THE INNER VOICE OF MUSIC
To Peter Duboi, music is an extension of one’s own identity, mediated by the instrument. Peter has always felt the need to create and externalize his inner harmony, and above all, to touch people with his creations. To him, learning music is not just mastering a kind of craft, but goes even further. It is about searching for one’s identity and one’s inner voice and learning how to communicate that message towards an audience in an auditory way.
MUSIC AND ITS CONTEXT
Peter received a classical training at the Conservatorium of Antwerp where he studied harmony and composition. Academically, he was particularly fascinated by contextuality, by the different contexts of composers throughout history, during different eras of music and how these contexts influenced the expression of the musician. The interconnection between the history of music and the history of ideas interests Peter, and he acknowledges that religion played a big part in the evolution of music and that this history of ideas that should not be overlooked. This evolution in history of music and ideas is intrinsically intertwined with the evolution of technology. The musician creates, using instruments – artifacts – that help him express his inner world and identity.
Sometimes the basic use of just one instrument (and one voice) can express the composer’s identity more accurately than relying on a complete orchestra. The solo performance of a musician or a singer-songwriter can be extremely intimate when he/she tells a story using a limited amount of resources. Peter especially enjoys the work of Tori Amos, Sarah Bareilles and Anne Pierlé. In their works the listener experiences a profound sense of honesty and reality, due to the minimal musical arrangement and the strength and depth of the lyrics. According to Peter, this intimate self-expression invokes musical excitement.
THE LANGUAGE OF MUSIC
Peter was raised in a family of scientists. His brother and father are both engineers and Peter too studied mathematics and sciences in high school. He was trained in the rational methods of a scientific perspective. However, Peter discovered that science does not have a monopoly when it comes to studying and exploring the world. When he was 18 he decided to study the language of music and its artistic methods, expecting to find new tools for self-reflection and self-expression. Peter is convinced that the scientific lens often reduces the complexity of reality to a simplistic mathematical worldview, stripped away from its unique chaos and beauty. It cannot hold all the answers because beauty and art are multivalent. Through the language of art and music, Peter has learned that reality cannot be pinned down; it can only be explored, in a quest for ever new connections and curiosities.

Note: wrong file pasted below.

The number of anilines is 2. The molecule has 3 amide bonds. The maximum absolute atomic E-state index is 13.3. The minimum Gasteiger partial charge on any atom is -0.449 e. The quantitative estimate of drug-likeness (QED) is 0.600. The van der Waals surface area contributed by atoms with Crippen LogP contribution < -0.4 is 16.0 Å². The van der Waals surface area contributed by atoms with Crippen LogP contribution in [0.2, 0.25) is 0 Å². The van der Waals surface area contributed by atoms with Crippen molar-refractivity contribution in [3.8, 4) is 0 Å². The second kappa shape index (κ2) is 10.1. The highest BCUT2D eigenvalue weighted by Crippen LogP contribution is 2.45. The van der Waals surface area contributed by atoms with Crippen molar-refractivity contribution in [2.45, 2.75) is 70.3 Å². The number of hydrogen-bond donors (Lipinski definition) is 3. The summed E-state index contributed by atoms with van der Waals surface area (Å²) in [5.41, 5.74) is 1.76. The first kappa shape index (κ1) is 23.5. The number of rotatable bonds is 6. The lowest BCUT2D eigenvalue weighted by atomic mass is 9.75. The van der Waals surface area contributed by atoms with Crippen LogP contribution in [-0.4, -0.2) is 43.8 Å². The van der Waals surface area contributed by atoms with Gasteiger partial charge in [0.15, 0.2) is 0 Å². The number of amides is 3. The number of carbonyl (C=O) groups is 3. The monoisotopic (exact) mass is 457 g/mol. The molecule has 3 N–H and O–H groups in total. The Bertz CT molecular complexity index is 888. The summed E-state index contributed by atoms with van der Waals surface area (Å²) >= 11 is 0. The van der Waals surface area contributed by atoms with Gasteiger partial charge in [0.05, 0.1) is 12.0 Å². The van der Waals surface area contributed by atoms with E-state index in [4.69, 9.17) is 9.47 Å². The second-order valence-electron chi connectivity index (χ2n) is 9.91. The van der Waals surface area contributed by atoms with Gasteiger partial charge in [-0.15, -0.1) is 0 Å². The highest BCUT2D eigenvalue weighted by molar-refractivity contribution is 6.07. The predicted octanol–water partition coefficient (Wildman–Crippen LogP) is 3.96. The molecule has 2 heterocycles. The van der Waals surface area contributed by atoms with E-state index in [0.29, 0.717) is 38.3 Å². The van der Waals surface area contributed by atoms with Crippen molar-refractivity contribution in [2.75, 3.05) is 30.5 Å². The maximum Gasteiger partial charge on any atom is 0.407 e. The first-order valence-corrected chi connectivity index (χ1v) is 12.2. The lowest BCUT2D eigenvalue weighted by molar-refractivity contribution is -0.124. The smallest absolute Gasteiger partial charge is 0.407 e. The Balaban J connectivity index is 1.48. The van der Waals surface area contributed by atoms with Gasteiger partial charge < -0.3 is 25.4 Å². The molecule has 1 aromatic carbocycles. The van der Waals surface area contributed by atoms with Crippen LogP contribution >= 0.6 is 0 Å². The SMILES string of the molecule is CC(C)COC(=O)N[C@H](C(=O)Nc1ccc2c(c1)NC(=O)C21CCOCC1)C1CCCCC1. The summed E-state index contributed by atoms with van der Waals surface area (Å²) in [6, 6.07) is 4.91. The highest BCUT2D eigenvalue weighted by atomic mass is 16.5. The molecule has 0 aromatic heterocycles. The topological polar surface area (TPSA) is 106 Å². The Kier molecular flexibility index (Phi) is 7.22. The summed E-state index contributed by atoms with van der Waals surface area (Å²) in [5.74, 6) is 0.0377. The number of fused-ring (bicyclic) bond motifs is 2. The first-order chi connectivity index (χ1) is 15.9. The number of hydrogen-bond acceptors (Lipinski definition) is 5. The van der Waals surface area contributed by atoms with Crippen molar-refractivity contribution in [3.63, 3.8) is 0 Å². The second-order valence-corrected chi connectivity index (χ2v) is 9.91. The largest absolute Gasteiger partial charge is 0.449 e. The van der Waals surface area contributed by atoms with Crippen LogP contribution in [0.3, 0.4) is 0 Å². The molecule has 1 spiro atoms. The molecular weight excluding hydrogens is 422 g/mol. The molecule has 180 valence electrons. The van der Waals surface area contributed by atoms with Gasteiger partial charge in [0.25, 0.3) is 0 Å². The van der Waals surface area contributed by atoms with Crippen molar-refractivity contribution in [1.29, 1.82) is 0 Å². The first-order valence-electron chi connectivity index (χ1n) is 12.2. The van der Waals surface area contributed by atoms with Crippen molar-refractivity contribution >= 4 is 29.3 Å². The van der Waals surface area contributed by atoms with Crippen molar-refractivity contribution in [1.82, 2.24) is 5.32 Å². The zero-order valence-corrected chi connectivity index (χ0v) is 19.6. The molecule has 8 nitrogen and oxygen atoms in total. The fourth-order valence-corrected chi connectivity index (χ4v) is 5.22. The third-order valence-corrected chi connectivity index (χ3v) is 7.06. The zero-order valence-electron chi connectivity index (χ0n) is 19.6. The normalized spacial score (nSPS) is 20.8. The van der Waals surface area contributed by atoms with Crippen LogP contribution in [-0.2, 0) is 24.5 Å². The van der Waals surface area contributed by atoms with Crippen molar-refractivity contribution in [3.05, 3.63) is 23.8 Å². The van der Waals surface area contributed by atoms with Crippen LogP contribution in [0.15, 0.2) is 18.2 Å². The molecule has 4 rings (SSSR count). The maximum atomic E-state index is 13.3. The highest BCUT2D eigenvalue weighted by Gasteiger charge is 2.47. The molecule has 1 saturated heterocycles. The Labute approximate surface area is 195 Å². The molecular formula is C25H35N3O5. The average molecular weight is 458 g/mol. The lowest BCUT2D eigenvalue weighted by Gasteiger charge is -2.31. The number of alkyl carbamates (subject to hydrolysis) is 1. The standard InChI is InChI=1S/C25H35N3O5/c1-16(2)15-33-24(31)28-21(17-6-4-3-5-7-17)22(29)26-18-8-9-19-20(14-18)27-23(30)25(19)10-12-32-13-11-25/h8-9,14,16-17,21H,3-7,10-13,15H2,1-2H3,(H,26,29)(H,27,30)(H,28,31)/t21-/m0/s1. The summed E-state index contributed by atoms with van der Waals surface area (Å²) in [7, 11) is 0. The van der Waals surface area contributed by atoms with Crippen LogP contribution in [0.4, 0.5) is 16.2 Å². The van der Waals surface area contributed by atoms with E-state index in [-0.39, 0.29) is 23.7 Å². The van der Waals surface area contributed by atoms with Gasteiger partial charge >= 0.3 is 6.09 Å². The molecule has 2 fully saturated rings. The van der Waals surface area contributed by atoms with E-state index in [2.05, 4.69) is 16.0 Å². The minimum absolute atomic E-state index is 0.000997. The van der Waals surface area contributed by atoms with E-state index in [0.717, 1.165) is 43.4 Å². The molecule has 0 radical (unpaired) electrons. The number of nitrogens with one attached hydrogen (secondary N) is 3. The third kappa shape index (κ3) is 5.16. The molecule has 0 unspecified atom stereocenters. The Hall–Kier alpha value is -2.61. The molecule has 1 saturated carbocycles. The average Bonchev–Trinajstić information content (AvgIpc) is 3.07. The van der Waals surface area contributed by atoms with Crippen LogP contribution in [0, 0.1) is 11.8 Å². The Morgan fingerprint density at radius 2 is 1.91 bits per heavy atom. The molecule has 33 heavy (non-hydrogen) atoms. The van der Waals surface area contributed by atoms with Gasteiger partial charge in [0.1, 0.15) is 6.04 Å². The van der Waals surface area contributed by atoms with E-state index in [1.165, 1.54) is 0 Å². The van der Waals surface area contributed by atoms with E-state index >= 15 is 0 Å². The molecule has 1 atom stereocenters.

To me knowledge is not about the ability to define, but about the ability to explore, like looking at an art piece – the product of artistic inspiration within a historical context. (Peter Deboi)
Through art, one learns to look at the world from a different perspective; one learns to stare and wonder with the eyes of a child. In neglecting the urge to define, one experiences the world as a web of interconnected curiosities. Although this experience of interconnectedness suggests a kind of spiritual relationship to the world, Peter does not define his spirituality as religious – precisely because he does not want to define things. Peter chooses to be inspired by this artistic/spiritual connection to the world.